Judge Clark Douglas tends to use his telekinetic abilities for simple things like changing the channel.
Our review of Matilda: Special Edition, published June 7th, 2005, is also available.
A little magic goes a long way.
"Why would you want to read when you've got a television sit right in front of you?"
Facts of the Case
Matilda (Mara Wilson, Mrs. Doubtfire) is an unusual young girl. Despite the fact that her parents (Danny DeVito, The War of the Roses and Rhea Perlman, Cheers) are braindead slobs who spend their days swindling people, shopping and vegging out in front of the television, Matilda is a bright, wildly intelligent child who loves nothing more than to get lost in a good book. Matilda's home life has always been difficult, but things get tougher when she's forced to attend an elementary school run by the cruel Ms. Trunchbull (Pam Ferris, Children of Men). Just when Matilda's life has reached its lowest point, something miraculous happens: she begins developing telekinetic powers that will enable her to get revenge on her oppressors.
When I was a young lad, I eagerly consumed every children's book I could find by the esteemed Roald Dahl. My mother was never particularly fond of Mr. Dahl's books, as she claimed they were too "weird" and "ugly" for her tastes. Perhaps so, but that's a large part of why I loved them. Dahl's books had a lot of relatively hard edges and little room for sentimentality, but I found the sinister whimsy of his tales entirely captivating. Though several excellent films have been made from Dahl's books (Willy Wonka and the Chocolate Factory, Fantastic Mr. Fox, James and the Giant Peach), Danny DeVito's adaptation of Matilda perhaps captures the spirit of the writer's work better than any other flick. That isn't to say it's the best Dahl film (it isn't), but it does feel very much like reading one of Mr. Dahl's books.
Danny DeVito is the perfect director for this material. He had demonstrated his enthusiasm for dark comedy in The War of the Roses and Throw Momma From the Train, and he seems positively gleeful about having the opportunity to indulge that element within the context of a family film. As children's movies go, this is a rather sinister one. Sure, plenty of Disney films have offered horrid authority figures who treat children badly, but Matilda gives us a protagonist who seeks cold, merciless revenge on her tormentors. It's a PG-rated version of Carrie, though this time the revenge is carried out with a gleeful smirk rather than stone-faced determination. Monsters beget monsters, though neither Dahl nor DeVito seem to regard Matilda in that light.
To say the supporting characters are over-the-top is an understatement. They're wild exaggerations of wicked people, but they are nonetheless exaggerations of very real people. The film sees all of these characters through the eyes of a child, which magnifies their flaws and virtues. Mom and dad are impossibly overbearing and insensitive. Trunchbull is so ferocious that she flings children hundreds of yards or locks them inside torture chambers when she gets angry. On the flipside, the kindhearted Ms. Honey (Embeth Davidtz, Junebug) is so sugary-sweet that she might as well have animated bluebirds flitting around her head. DeVito embraces the wild tone of Dahl's tale and runs with it.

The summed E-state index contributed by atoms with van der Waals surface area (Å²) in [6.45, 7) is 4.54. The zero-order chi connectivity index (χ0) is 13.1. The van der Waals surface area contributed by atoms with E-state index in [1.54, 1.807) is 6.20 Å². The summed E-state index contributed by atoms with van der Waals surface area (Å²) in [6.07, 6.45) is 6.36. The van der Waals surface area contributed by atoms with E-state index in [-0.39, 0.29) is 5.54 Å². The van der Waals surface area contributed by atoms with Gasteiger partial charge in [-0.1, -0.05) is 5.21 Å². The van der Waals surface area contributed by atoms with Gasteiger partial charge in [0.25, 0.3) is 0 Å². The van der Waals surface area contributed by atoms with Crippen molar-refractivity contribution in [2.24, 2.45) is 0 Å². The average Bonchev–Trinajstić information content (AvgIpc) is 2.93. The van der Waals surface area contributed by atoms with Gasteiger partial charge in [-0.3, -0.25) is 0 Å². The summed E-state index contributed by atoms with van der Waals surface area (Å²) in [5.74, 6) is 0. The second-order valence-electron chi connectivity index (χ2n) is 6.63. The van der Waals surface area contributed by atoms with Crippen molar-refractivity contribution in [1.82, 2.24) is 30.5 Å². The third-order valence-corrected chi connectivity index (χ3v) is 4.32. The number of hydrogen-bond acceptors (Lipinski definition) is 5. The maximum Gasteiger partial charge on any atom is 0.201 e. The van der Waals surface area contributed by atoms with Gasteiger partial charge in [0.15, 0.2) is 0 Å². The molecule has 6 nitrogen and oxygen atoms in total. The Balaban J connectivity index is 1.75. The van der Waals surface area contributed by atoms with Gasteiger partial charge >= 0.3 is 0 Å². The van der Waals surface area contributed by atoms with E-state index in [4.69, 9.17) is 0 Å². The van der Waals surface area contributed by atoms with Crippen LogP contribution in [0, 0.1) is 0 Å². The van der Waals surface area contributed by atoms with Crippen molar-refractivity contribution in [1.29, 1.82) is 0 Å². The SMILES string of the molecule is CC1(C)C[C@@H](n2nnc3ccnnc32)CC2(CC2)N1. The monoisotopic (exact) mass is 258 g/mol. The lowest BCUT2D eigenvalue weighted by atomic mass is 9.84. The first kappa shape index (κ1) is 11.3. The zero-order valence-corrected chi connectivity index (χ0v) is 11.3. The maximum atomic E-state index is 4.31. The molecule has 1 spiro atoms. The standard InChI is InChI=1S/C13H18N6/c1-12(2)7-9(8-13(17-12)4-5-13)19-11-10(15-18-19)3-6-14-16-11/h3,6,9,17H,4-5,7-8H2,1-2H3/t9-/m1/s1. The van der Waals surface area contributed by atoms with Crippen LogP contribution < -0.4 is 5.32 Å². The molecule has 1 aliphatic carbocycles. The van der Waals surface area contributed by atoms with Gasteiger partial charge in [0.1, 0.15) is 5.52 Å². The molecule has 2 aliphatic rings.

Though there's a certain pleasure to be found in the film's subversiveness, it's easy to understand why it flopped at the box office. The film's basic message—"treat people with respect"—is a positive one, but it's easy to imagine that younger viewers might see the film in a much different light. Essentially, this is the story of a girl who is being bullied by grown-ups, so she bullies them back until she gets everything she wants. It's a dark cautionary tale, but it would be very easy for impressionable youngsters to completely miss the "cautionary" part of that equation. This is one PG-rated film where actual parental guidance really is advisable.
Matilda (Blu-ray) offers a solid 1080p/2.40:1 transfer that is consistently bright and vibrant. Colors have a lot of pop (but the scheme isn't obnoxiously bright in the manner of many children's movie), flesh tones are natural and depth is strong throughout. The DTS HD 5.1 Master Audio track does a fine job of handling the film's modestly busy sound design, especially during the chaotic final act. David Newman's playful score receives a strong mix, and dialogue is clear. The supplemental package is highlighted by a brand-new featurette: "Afternoon Tea: A Very Magical Matilda Reunion," which features brand-new comments from the cast and crew. You also get four older EPK-style featurettes: "Matilda's Movie Magic," "A Child's Guide to Good Manners," "Escape to the Library" and "My Movie About Making Matilda by Mara Wilson."
The Rebuttal Witnesses
I've listed most of my concerns above, but there's one other oddity: why does DeVito narrate the film in addition to playing the evil dad? It's disconcerting to hear him switching back and forth between sage sweetness and shameless villainy, but hey, it's his movie, I guess.
Matilda might leave a sour taste in the mouths of many viewers, but it's certainly a distinctive and well-crafted dark comedy. It isn't my favorite Dahl adaptation, but I suspect Dahl himself might have loved it.
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